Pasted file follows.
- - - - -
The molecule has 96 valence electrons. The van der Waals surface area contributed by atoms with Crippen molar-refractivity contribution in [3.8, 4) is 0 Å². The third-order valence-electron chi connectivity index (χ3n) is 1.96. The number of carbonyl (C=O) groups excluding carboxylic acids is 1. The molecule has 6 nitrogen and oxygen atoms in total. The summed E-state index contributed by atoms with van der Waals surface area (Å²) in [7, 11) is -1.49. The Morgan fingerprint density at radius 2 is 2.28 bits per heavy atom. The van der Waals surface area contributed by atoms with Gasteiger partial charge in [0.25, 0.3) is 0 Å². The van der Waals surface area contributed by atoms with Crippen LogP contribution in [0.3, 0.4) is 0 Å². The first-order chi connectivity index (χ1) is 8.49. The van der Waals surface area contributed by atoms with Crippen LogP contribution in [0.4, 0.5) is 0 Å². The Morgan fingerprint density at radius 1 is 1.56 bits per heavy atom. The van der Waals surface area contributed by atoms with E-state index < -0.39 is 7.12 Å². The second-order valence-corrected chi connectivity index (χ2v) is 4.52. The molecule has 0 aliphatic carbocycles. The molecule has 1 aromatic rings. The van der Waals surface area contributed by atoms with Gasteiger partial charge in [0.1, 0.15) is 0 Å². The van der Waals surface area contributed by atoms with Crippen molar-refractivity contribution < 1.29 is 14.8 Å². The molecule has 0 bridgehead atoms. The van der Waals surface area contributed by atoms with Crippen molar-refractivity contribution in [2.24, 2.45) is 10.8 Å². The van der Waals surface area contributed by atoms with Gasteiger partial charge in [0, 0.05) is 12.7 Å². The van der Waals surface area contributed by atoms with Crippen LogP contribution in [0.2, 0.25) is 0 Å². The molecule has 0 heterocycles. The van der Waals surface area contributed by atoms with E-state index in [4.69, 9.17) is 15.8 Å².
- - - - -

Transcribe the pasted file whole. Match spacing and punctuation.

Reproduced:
The molecule has 96 valence electrons. The van der Waals surface area contributed by atoms with Crippen molar-refractivity contribution in [3.8, 4) is 0 Å². The third-order valence-electron chi connectivity index (χ3n) is 1.96. The number of carbonyl (C=O) groups excluding carboxylic acids is 1. The molecule has 6 nitrogen and oxygen atoms in total. The summed E-state index contributed by atoms with van der Waals surface area (Å²) in [7, 11) is -1.49. The Morgan fingerprint density at radius 2 is 2.28 bits per heavy atom. The van der Waals surface area contributed by atoms with Gasteiger partial charge in [0.25, 0.3) is 0 Å². The van der Waals surface area contributed by atoms with Crippen LogP contribution in [0.3, 0.4) is 0 Å². The first-order chi connectivity index (χ1) is 8.49. The van der Waals surface area contributed by atoms with Crippen LogP contribution in [0.4, 0.5) is 0 Å². The Morgan fingerprint density at radius 1 is 1.56 bits per heavy atom. The van der Waals surface area contributed by atoms with E-state index < -0.39 is 7.12 Å². The second-order valence-corrected chi connectivity index (χ2v) is 4.52. The molecule has 0 aliphatic carbocycles. The molecule has 1 aromatic rings. The van der Waals surface area contributed by atoms with Gasteiger partial charge in [0.1, 0.15) is 0 Å². The van der Waals surface area contributed by atoms with Crippen molar-refractivity contribution < 1.29 is 14.8 Å². The molecule has 0 bridgehead atoms. The van der Waals surface area contributed by atoms with Crippen molar-refractivity contribution in [2.24, 2.45) is 10.8 Å². The van der Waals surface area contributed by atoms with Gasteiger partial charge in [0, 0.05) is 12.7 Å². The van der Waals surface area contributed by atoms with Crippen LogP contribution in [0.2, 0.25) is 0 Å². The molecule has 0 heterocycles. The van der Waals surface area contributed by atoms with E-state index in [4.69, 9.17) is 15.8 Å².